On June 3, a well-known Billings builder and businessman spotted the 2008 Obama sticker on my car, got out of his truck and approached me to say, "I'm sorry you're a damn n------ lover!" This man runs a big property management company. Tell me, how could a person of color in Billings hope to be treated fairly by this man?
Racism is not dead in 2014. Nor homophobia. Hate is a reality, and we must do our best to expose hate in ourselves, and one another, and address it effectively so that all can have equal opportunity to thrive. That's why we need policy in the form of an NDO to ground us as a community into a framework for principled living.
Billings can't afford the luxury of resting on its 20-year-old reputation for "Not In Our Town." On June 20, you will have the opportunity to see a profound exhibit put together by West High School students of Dr. Bruce Wendt. It will open your eyes to our history of discrimination, and it will open your hearts to the impact of it. We must continue to address the tendency to divide ourselves into "us and them."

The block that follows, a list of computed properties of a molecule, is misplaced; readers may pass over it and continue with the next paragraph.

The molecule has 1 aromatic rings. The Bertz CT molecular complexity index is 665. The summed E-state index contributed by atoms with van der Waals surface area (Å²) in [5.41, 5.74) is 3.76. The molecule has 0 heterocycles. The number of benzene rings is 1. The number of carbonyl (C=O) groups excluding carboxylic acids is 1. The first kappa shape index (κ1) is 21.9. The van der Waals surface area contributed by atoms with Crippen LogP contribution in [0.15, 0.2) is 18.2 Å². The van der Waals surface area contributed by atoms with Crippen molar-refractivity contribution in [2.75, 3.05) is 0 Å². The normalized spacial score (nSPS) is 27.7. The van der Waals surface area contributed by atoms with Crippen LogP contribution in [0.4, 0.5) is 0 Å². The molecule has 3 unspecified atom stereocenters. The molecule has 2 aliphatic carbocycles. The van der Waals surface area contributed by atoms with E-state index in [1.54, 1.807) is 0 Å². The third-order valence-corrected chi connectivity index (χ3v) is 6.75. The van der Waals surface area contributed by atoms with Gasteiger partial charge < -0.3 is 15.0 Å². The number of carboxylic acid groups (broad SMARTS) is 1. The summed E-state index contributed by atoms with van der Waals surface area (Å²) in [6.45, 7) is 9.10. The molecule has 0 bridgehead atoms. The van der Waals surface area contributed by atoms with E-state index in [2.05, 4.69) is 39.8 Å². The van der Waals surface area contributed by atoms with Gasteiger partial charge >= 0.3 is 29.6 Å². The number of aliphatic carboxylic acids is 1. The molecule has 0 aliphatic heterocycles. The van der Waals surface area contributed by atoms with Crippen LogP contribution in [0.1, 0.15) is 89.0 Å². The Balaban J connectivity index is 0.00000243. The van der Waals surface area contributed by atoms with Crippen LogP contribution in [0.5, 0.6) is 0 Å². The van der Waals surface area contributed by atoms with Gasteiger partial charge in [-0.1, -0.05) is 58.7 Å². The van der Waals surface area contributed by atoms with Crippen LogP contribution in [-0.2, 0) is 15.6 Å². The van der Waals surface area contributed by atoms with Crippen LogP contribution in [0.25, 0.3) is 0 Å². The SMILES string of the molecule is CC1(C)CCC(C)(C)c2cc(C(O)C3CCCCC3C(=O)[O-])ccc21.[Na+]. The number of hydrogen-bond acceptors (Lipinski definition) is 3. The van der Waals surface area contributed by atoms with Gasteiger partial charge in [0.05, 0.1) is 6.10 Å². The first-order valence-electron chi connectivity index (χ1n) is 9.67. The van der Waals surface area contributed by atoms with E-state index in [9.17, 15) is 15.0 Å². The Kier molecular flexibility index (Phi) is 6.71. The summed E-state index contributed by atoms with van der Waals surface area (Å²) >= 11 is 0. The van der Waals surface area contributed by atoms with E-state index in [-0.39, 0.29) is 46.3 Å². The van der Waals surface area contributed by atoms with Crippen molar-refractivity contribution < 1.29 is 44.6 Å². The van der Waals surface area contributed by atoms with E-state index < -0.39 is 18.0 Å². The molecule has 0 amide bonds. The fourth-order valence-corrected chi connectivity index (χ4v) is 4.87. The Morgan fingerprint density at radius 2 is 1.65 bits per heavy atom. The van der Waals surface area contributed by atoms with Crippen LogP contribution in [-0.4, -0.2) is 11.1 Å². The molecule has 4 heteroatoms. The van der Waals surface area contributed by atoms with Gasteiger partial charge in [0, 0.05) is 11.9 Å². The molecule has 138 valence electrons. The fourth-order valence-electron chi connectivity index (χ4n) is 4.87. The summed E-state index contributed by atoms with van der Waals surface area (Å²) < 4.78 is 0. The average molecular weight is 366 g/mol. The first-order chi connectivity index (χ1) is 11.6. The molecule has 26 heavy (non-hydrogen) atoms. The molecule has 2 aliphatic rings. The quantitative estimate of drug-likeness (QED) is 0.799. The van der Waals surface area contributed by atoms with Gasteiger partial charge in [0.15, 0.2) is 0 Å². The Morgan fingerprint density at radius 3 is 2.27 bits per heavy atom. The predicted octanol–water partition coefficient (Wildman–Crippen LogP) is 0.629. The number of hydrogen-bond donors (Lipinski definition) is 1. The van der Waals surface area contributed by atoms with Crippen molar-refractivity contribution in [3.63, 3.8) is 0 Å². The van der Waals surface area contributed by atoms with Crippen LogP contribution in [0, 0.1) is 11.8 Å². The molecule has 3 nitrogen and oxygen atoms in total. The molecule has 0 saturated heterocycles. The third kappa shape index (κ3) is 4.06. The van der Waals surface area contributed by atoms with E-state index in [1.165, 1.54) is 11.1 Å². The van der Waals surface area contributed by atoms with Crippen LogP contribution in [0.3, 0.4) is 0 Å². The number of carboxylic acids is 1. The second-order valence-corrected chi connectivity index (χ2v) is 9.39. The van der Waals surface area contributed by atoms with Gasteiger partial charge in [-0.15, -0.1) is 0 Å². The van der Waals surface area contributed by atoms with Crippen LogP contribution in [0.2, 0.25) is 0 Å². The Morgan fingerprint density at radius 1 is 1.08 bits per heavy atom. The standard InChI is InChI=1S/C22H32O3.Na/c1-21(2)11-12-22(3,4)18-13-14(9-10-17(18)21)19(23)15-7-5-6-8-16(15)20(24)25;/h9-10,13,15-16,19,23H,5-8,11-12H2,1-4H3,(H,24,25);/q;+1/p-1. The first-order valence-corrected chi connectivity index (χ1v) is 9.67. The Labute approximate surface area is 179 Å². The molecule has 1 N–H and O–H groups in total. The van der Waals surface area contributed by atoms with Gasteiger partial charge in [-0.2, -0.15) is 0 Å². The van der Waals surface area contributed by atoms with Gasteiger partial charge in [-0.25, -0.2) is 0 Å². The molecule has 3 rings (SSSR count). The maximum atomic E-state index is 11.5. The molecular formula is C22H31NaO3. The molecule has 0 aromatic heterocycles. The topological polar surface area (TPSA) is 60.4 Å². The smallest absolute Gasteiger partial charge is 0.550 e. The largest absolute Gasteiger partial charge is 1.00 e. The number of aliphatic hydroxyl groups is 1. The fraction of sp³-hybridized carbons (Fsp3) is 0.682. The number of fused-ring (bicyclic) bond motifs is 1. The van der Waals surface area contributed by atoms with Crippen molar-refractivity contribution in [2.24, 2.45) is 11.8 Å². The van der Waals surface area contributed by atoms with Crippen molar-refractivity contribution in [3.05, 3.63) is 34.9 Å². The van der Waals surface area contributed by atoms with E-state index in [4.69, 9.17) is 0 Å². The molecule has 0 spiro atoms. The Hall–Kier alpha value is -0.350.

We're all in this together — we're a human family, and only as strong as our weakest members. Part of me wants to go hug this hateful man in hopes he'll find the love in his heart. The other part wants to put every Obama and gay pride sticker I can find on my car. But instead, I'll put a photo Maya Angelou on my dashboard — right next to Jesus — to remind me how to be a great human.